Road safety SDG targets approved at UN negotiations
Road safety targets have been included in the final text of the new Sustainable Development Goals adopted by UN member states in New York.
A specific stand-alone target in the Health Goal to reduce road traffic fatalities by 50% by 2020 and a target on sustainable urban transport in the Cities Goal have been approved, in a landmark achievement for the global road safety community. For the FIA Foundation it marks a successful culmination to more than three years of advocacy and coordination of a campaign, in partnership with a wide coalition, to secure inclusion of road safety in the global development agenda for the first time. FIA Foundation staffers participated in the final two-week session of intergovernmental negotiations, as they have done in every relevant session for the past 18 months, talking to government missions and UN agencies to ensure that the targets retained support. The SDGs will guide all global development efforts over the next 15 years, designed to ‘stimulate action in areas of critical importance for humanity and the planet’.
The final wording of the targets, which will be formally adopted by world leaders at a special summit in New York in September, is:
Goal 3: Ensure healthy lives and promote well-being for all at all ages:
3.6. By 2020, halve the number of global deaths and injuries from road traffic accidents
(In the Health Goal, the stand-alone road safety target is lined up alongside other major priorities including maternal and under-5 mortality, AIDS and universal health coverage. The 2020 SDG target is far more ambitious than the 2020 goal set for the UN Decade of Action for Road Safety to ‘stabilise and reduce’ road deaths.)
Goal 11: Make cities and human settlements inclusive, safe, resilient and sustainable:
11.2. By 2030, provide access to safe, affordable, accessible and sustainable transport systems for all, improving road safety, notably by expanding public transport, with special attention to the needs of those in vulnerable situations, women, children, persons with disabilities and older persons
At the UN in New York Antonio de Aguiar Patriota, Permanent Representative of Brazil to the United Nations, joined Nicholas Alipui, UNICEF Director and Senior Adviser on the Post-2015 Development Agenda, Werner Obermeyer, Deputy to the Executive Director of the World Health Organization office at UN Headquarters in New York, Saul Billingsley, FIA Foundation Director General, Avi Silverman, Director of Advocacy and Communications, and Natalie Draisin, Manager, US Office to celebrate the inclusion of road safety in the Sustainable Development Goals. A delegation of #SaveKidsLives campaigners from New York schools presented Ambassador de Aguiar Patriota with the Child Declaration on Road Safety, a call to action for safer roads for all the world’s children. A ministerial-level conference will be hosted by the Brazilian Government in November 2015 to discuss the implementation of the road safety SDG targets.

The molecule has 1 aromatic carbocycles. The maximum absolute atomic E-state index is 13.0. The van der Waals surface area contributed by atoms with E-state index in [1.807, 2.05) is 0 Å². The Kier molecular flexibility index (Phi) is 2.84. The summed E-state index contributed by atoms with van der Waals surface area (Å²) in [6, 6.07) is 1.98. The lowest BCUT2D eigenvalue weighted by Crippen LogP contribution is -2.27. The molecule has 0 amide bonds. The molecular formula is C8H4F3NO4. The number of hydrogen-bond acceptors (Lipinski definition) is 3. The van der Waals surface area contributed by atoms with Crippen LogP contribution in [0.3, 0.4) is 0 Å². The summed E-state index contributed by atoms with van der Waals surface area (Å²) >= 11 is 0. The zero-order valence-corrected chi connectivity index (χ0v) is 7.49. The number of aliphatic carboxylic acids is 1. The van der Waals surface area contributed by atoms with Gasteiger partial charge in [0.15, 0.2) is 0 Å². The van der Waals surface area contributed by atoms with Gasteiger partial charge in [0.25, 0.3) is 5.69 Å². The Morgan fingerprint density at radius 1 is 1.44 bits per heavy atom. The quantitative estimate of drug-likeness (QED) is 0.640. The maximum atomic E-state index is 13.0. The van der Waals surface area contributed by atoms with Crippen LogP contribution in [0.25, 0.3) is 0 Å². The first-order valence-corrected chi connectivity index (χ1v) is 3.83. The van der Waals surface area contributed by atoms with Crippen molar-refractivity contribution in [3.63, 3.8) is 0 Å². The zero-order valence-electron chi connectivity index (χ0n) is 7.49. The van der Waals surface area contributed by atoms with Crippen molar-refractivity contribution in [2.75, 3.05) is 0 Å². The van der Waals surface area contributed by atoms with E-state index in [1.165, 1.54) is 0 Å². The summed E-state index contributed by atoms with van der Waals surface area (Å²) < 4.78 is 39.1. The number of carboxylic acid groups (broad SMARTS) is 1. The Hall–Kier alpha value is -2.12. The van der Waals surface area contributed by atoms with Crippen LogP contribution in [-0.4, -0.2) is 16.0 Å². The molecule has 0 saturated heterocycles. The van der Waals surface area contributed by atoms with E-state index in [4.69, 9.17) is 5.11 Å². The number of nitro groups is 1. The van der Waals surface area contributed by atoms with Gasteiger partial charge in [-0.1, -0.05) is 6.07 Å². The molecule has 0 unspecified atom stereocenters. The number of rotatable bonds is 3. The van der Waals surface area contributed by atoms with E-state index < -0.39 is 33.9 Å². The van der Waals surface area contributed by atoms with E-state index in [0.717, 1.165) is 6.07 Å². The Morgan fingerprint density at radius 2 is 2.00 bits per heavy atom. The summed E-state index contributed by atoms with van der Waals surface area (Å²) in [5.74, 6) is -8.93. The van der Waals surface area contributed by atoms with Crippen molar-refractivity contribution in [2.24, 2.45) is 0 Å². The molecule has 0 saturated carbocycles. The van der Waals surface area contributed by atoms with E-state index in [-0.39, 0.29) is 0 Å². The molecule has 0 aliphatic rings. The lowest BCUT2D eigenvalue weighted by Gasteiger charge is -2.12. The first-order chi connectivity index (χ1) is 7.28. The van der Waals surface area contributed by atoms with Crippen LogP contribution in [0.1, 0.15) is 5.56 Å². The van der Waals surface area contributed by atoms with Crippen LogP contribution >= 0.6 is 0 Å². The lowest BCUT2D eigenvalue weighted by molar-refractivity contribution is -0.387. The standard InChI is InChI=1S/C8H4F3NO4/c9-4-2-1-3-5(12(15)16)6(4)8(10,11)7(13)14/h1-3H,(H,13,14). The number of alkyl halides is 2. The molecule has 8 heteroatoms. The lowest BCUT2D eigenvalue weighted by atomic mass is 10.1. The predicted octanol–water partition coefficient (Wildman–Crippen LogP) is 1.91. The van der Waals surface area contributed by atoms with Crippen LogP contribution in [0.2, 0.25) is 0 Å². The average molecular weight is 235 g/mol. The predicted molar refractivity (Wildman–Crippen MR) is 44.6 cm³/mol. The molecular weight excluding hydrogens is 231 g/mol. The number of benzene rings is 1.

The FIA Foundation’s director, Saul Billingsley, said: “This is an historic advance for road safety. For the first time this issue is recognised and included as part of the mainstream global priorities for the next fifteen years. For the first time UN member states have committed, in lengthy intergovernmental negotiations, to a specific, time-based, numerical global target for road fatality reduction. By setting a 2020 health target, and demanding early results, the international community is recognising the urgency of the road traffic fatality epidemic and making this a priority issue within the SDGs. Governments, donors and the road safety community must rise to this challenge - which goes far beyond the goal set for the UN Decade of Action - and accelerate and amplify efforts to reduce this avoidable carnage on the roads.”
“I am immensely proud of our FIA Foundation team, past and present, who identified the opportunity, coordinated the campaign and worked so hard to persuade key governments to support a road safety target and to stay the course. But this is a victory for all the NGO road safety activists, development experts, UN officials, diplomats, automobile clubs and members of the public who believed in the possibility of a road safety SDG target and made it happen. Now the challenge is to translate these words in a communique into renewed action to save lives.”